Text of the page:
[p]-subgroups. Moreover
TA = (Spec
where N(A) is the finite group of components of the normalizer of A in G,
where S(Ay) = H*(BA)Kd is the symmetric algebra of the dual of A over Z/pZ,
and eA is the product of the non-zero elements of A.
2. Computations using etale cohomology and the Lang isomorphism.
One knows (Chevalley, Steinberg) that a large number of interesting finite
groups occur as the group G° of fixpoints of an endomorphism a of a connected algebraic group G defined over an algebraically closed field k. For example
if G is defined over a finite subfied k0 of k then the group of rational points
G(k0) is the group of fixpoints of the Frobenius endomorphism associated to
this finite field of definition. Since Ga is finite there is an inseparable isogeny
G/Ga -> G
(the Lang isomorphism when a is a Frobenius endomorphism), hence G/Ga and G
are homeomorphic for the etale topology. This suggests that H*(BGa) (coefficients
in Z//Z where / is a prime number different from the characteristic of k) might
be computed by using the analogue in etale cohomology of the Leray spectral
sequence of the "fibration" (G/Ga, BGa, BG)9 because the rings H*(BG) and
H*(G) are usually known, e.g. by lifting G to characteristic zero.
Before going on I should explain what is meant by BG in this context. Let
% be the topos of sheaves for the etale topology on the category of all algebraic
fc-schemes. Identifying a fc-scheme with the sheaf it represents, G becomes a
group object of % and so it has a "classifying topos" %G consisting of objects of
^ endowed with G-action (Grothendieck, réédition of SGAA). If X is a fc-scheme
endowed with a G-action, let XG be the object of *SG it gives rise to, and denote
by HG(X) the cohomology of XG with coefficients in the constant sheaf Z//Z ;
write BG instead of e G where e = Spec k. The Leray spectral sequence for the
map XG-+BG9 or as I shall say of the fibration (X, XG, BG) takes the form
provided the map X -> e is cohomologically proper, which is the case for X = G
because the map factors into a sequence of principal Ga and G m bundles and
the proper map G/B -* e.
Taking X to be G acting on itself by left translations gives a spectral sequence
E2 = H* (BG) ® H* (G) => H* (e) .
Assume that this spectral sequence has the nice form studied by Borei in his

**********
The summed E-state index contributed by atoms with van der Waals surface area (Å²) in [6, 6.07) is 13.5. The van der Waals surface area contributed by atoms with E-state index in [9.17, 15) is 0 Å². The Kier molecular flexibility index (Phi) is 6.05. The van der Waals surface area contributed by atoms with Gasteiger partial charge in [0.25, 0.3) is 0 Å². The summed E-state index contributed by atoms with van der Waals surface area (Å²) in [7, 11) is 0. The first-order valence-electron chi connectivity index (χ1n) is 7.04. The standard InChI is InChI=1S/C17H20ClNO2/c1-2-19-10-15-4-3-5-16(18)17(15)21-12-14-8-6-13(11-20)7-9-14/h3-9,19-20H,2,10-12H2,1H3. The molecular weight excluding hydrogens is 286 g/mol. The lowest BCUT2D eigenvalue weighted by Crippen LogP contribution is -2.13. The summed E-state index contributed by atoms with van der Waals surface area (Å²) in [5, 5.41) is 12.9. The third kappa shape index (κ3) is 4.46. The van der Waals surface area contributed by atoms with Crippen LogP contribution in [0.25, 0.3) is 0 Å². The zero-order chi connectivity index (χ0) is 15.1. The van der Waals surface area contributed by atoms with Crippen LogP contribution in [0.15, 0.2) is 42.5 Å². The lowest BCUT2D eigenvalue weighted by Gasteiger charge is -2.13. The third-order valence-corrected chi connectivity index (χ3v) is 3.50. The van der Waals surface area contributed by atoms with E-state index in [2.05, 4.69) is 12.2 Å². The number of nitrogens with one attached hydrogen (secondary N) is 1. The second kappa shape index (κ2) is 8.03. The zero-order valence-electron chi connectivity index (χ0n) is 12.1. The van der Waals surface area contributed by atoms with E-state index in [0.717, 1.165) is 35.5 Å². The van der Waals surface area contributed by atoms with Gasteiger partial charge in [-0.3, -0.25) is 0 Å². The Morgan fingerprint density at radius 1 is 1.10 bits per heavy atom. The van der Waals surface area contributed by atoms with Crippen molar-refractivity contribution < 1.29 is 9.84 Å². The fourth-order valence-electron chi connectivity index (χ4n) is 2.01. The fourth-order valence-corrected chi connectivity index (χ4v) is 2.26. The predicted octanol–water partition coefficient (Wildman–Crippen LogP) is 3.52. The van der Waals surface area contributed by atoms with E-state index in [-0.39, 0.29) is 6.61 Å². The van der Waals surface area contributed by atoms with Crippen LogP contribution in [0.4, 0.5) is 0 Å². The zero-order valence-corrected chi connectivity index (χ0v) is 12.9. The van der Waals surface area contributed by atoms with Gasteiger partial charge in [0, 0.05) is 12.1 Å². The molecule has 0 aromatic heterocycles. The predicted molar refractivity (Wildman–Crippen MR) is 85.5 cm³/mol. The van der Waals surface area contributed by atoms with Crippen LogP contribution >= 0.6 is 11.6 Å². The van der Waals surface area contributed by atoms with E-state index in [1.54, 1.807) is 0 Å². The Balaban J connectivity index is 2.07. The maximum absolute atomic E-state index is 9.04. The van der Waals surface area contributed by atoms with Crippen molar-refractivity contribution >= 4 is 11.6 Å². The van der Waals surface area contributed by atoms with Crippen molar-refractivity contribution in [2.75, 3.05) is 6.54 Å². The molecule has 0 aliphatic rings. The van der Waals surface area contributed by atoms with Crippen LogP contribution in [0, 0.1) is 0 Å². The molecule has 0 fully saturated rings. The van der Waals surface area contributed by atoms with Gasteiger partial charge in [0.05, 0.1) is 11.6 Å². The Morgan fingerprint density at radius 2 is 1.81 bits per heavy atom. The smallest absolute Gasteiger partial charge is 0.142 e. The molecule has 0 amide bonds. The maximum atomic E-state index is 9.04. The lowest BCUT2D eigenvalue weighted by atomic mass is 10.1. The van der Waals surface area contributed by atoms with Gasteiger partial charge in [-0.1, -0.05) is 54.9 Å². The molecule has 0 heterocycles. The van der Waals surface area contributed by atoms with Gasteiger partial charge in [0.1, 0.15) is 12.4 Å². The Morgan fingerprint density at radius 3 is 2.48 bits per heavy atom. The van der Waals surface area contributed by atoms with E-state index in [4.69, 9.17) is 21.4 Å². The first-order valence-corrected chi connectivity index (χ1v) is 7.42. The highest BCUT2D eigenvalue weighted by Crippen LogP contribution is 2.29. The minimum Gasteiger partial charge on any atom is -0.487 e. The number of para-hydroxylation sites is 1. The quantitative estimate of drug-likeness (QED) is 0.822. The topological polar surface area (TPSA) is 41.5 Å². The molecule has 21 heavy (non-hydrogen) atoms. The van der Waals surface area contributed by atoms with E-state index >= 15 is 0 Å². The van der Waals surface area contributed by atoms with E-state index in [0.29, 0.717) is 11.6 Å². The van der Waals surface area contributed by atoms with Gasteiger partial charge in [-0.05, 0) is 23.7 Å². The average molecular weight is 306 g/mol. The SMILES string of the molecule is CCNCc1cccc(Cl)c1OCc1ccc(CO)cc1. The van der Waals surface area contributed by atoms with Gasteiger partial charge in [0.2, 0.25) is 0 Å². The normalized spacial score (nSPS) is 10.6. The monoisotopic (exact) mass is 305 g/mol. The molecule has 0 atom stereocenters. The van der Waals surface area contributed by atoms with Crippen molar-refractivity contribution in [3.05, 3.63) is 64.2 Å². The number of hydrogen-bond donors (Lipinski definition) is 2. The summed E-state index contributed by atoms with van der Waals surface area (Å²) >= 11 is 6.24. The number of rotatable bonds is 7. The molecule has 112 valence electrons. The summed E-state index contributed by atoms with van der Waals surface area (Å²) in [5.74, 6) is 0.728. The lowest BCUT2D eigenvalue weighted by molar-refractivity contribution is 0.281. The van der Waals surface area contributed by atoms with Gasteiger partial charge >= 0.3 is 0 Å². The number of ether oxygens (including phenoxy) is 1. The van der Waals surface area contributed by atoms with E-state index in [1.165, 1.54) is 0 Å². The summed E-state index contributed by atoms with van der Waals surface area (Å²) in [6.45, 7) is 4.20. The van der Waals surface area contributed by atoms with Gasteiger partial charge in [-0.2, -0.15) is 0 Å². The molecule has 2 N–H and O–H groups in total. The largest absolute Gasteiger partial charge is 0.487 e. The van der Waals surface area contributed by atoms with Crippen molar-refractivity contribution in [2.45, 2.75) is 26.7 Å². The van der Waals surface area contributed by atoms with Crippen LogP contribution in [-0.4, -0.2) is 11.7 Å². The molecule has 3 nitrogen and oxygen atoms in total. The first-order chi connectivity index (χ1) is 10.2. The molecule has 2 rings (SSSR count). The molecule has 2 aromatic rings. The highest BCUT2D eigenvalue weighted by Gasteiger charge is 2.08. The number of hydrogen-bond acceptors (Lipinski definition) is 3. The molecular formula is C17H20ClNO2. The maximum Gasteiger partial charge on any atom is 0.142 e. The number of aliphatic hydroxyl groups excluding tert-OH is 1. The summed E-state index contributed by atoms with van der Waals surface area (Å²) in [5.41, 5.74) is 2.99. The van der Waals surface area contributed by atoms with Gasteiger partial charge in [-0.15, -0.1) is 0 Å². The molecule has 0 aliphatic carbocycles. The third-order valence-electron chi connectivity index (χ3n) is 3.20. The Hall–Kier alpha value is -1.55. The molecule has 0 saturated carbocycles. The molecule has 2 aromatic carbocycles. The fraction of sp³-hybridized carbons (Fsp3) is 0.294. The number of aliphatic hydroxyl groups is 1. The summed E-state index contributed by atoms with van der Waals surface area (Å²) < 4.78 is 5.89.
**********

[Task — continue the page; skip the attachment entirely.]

thesis, namely H*(G) has a simple system of transgressive generators, whence
H*(BG) = S(V) is a polynomial ring and the transgression sets up an isomorphism
of the primitive subspace P of H*(G) and V[— 1] (the [— 1] means degrees are
shifted down by one). When X = Gt 9 the G-scheme obtained by letting G act
on itself by the rule g(gx) = ggx(og)~l9 (1) takes the form
E2 = H*(BG) 9 H*(G) ** H*(G/Ga) =
on account of the Lang isomorphism. To determine the differentials in (3), let
Gs be the (G x G)-scheme obtained by letting G x G act on G by the rule
( # i . £2) = SiStfi"1 a n d consider the map of spectral sequences associated to
the map (G, ( G % , 5 G ) - > (G , (Gs)GxG,B(G
x G )). In the latter spectral sequence
a primitive element z of H* (G) transgresses to v ® 1 — 1 ® v if z transgresses
to v in (2), consequently in (3) z transgresses to v — o*(v). Thus the spectral
sequence (3) can be determined completely and it yields the following.
THEOREM - Let G be a connected algebraic group defined over an algebraically closed field k, and let a be an endomorphism of G such that Ga is finite.
Assume that the etale cohomology 77* (G) (coefficients in Z/£Z, J2 prime ¥= char (k))
has a simple system of transgressive generators for the spectral sequence (2)
(e.g. if H*(G) is an exterior algebra with odd degree generators), and that the
subspace V of generators for the polynomial ring H* (BG) can be chosen so as
to be stable under a*. Let Va and Va be the kernel and cokernel of the endomorphism id — a* of V. Then there is an isomorphism of graded Z/fiZ — vector